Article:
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LGBTQ Plus

Meet Karina Pintarelli: The First Recognized Trans Survivor Of Argentina’s Dictatorship

Now 64, the transgender poet and activist suffered police torture under the military dictatorship of the 1970s and 1980s. After a long legal fight, she became the first trans victim of the regime to be granted monetary reparations by the Argentine Justice Ministry for persecution inflicted because of her gender identity.

Karina Pintarelli

Karina Pintarelli, 64, is an Argentine transgender poet and activist.

Agustina Ramos

BUENOS AIRES — From a house she shares with three friends, the trans activist and poet Karina Pintarelli, values above all the chance to rest. It’s the privilege of a survivor, at 64, of a life marked by multiple acts of violence as if tattooed on her skin.

On July 15, while she was sleeping, the envelope arrived with the news that ended the fight of her last five years. The Ministry of Justice and Human Rights of Argentina recognized the violence and persecution she suffered due to her gender identity during the military dictatorship of the 1970s and 1980s. Thus, she became the first trans person to receive reparation of this type from the government.


“I can tell my story while I’m still alive,” says Karina, sitting in the garden of “Casa Leonor”, where she lives with Morena, Agustina and Cielo, three transgender friends. “This is a recognition of what we had to live through, what we experienced and what we still experience. To my companions in activism, I want to tell them to keep fighting, through persevering you can achieve things.”

Because of my identity

Karina had many lives: a childhood in the Buenos Aires neighborhood of Paternal with her Basque mother, Irma, and her siblings, Mario and Liliana. She sometimes lived on the streets; other times in Europe. Also in shelters, police stations, prisons, and psychiatric hospitals where she was forced to share spaces with men.

She was a sex worker at 22 years. She lived and worked for three years at the Frida center, which aids women and LGBTQ+ homeless. Karina also wrote poems that portray her experiences, which she brought together in the book Me quedé en Karina — I stayed in Karina (2019).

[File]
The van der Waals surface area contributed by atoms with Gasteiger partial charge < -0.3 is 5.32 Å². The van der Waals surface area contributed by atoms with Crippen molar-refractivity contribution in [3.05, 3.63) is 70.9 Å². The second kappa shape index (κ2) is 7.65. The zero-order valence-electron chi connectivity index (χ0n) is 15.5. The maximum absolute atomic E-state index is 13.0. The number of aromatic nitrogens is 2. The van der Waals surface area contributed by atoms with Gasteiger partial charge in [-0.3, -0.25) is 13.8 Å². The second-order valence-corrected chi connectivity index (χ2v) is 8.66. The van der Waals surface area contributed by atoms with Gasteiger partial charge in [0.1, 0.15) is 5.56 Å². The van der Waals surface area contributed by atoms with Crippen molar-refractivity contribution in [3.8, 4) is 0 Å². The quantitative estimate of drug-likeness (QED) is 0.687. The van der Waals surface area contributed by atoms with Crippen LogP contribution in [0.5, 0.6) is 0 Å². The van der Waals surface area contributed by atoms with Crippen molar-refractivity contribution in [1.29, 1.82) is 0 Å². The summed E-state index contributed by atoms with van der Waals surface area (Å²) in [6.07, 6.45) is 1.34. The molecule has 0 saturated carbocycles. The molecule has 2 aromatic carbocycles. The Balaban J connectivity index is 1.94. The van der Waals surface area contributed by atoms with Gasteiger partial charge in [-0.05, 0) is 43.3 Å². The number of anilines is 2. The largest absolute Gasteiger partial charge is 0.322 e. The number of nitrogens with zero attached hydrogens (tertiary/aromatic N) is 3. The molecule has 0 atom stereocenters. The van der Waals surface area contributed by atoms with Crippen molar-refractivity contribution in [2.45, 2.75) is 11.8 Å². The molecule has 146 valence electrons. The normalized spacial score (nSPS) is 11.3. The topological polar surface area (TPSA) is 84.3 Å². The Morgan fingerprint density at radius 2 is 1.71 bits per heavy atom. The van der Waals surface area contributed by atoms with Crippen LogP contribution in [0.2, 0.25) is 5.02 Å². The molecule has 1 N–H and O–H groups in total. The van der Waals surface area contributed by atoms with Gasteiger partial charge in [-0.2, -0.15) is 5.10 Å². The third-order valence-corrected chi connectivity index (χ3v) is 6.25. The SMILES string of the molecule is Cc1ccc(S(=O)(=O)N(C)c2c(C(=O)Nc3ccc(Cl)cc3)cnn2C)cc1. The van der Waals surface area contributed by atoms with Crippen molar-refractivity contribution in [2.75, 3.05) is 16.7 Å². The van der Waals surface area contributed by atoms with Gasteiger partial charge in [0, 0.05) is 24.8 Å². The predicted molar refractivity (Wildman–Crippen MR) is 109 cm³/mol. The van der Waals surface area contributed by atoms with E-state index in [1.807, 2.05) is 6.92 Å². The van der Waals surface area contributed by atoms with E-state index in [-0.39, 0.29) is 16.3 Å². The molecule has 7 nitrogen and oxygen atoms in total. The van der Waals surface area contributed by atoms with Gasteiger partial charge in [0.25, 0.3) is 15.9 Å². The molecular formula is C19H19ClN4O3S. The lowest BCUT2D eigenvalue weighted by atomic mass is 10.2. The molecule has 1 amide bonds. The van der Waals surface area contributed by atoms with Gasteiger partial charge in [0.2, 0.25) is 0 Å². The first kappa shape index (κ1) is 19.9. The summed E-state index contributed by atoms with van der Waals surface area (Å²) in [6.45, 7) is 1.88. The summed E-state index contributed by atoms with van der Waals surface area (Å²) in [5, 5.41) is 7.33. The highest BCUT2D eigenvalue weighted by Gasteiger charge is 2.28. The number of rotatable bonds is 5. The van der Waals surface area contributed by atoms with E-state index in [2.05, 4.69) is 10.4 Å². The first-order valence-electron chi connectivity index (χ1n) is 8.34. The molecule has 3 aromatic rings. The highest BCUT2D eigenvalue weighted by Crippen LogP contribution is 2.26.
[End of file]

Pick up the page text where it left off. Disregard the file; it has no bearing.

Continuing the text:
Currently, she is one of the few transvestites and transgender people who are still alive to tell what they experienced during the dictatorial period (1976-1983). But also what she’s faced in the democracy, since the violence did not stop.

Karina went from police station to police station during the dictatorship. “I lived in prison. I was inside for 30 days, then they released me for a few days, then arrested me again (and held me) for another 30 days,” she tells Presentes during a recent interview. "It was because of my identity."

She could do something with her memories.

In 2018 she decided she could do something with her memories. While she was using her 30 minutes of computer time at the Frida center, she read the news about a trans woman from the province of Santa Fe recognized by the provincial government as a survivor of the dictatorship.

It was within the framework of Provincial Law 13,298, which establishes the payment of a monthly pension to people who prove they have been "deprived of their liberty for political, or student union reasons,” between March 24, 1976 and December 10. December 1983.

“I wanted to do something, but I didn't know what, how to start, what tools to use. Then I told Flor what I wanted to do and that's where we started the fight," says Karina.

"Flor" is Florencia Montes Páez, a political scientist and member since its inception of the organization No Tan Distintes-Not So Distinct (NTD), which founded the Frida Center.

Search for evidence

The Gender Observatory in Justice of the city of Buenos Aires, NTD and Lawyers for Sexual Rights (AboSex) began to accompany Karina in her fight. The first action they had to carry out, and the most difficult, was to collect the evidence.